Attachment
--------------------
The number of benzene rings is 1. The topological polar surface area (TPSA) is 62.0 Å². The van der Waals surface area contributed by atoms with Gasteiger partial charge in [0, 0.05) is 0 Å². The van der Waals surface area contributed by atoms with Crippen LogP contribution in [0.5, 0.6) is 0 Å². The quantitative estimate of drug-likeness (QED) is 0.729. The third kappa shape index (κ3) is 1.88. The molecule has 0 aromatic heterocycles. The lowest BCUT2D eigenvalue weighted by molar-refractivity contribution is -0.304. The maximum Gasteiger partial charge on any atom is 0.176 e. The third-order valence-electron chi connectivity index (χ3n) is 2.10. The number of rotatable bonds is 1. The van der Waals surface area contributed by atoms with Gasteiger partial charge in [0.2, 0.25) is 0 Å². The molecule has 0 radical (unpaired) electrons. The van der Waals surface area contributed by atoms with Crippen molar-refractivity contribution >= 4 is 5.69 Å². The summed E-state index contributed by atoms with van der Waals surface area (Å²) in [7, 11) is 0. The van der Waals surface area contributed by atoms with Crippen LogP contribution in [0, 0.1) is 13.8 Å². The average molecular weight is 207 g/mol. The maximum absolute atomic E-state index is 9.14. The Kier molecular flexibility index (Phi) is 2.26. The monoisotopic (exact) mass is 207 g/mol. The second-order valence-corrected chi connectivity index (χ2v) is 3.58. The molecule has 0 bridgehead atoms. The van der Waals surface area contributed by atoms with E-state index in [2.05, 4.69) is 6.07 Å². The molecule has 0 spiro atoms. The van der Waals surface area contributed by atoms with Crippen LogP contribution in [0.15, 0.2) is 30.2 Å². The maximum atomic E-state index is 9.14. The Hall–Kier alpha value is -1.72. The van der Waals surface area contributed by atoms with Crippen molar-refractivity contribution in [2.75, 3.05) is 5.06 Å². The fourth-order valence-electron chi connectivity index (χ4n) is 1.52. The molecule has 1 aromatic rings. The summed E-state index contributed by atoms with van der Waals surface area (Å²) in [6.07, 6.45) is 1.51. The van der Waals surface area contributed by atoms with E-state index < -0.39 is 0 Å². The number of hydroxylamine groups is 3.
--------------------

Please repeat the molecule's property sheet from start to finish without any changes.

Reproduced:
The number of benzene rings is 1. The topological polar surface area (TPSA) is 62.0 Å². The van der Waals surface area contributed by atoms with Gasteiger partial charge in [0, 0.05) is 0 Å². The van der Waals surface area contributed by atoms with Crippen LogP contribution in [0.5, 0.6) is 0 Å². The quantitative estimate of drug-likeness (QED) is 0.729. The third kappa shape index (κ3) is 1.88. The molecule has 0 aromatic heterocycles. The lowest BCUT2D eigenvalue weighted by molar-refractivity contribution is -0.304. The maximum Gasteiger partial charge on any atom is 0.176 e. The third-order valence-electron chi connectivity index (χ3n) is 2.10. The number of rotatable bonds is 1. The van der Waals surface area contributed by atoms with Gasteiger partial charge in [0.2, 0.25) is 0 Å². The molecule has 0 radical (unpaired) electrons. The van der Waals surface area contributed by atoms with Crippen molar-refractivity contribution >= 4 is 5.69 Å². The summed E-state index contributed by atoms with van der Waals surface area (Å²) in [7, 11) is 0. The van der Waals surface area contributed by atoms with Crippen LogP contribution in [0, 0.1) is 13.8 Å². The average molecular weight is 207 g/mol. The maximum absolute atomic E-state index is 9.14. The Kier molecular flexibility index (Phi) is 2.26. The monoisotopic (exact) mass is 207 g/mol. The second-order valence-corrected chi connectivity index (χ2v) is 3.58. The molecule has 0 bridgehead atoms. The van der Waals surface area contributed by atoms with E-state index in [2.05, 4.69) is 6.07 Å². The molecule has 0 spiro atoms. The van der Waals surface area contributed by atoms with Crippen LogP contribution in [0.15, 0.2) is 30.2 Å². The maximum atomic E-state index is 9.14. The Hall–Kier alpha value is -1.72. The van der Waals surface area contributed by atoms with Crippen molar-refractivity contribution in [2.75, 3.05) is 5.06 Å². The fourth-order valence-electron chi connectivity index (χ4n) is 1.52. The molecule has 1 aromatic rings. The summed E-state index contributed by atoms with van der Waals surface area (Å²) in [6.07, 6.45) is 1.51. The van der Waals surface area contributed by atoms with E-state index < -0.39 is 0 Å². The number of hydroxylamine groups is 3.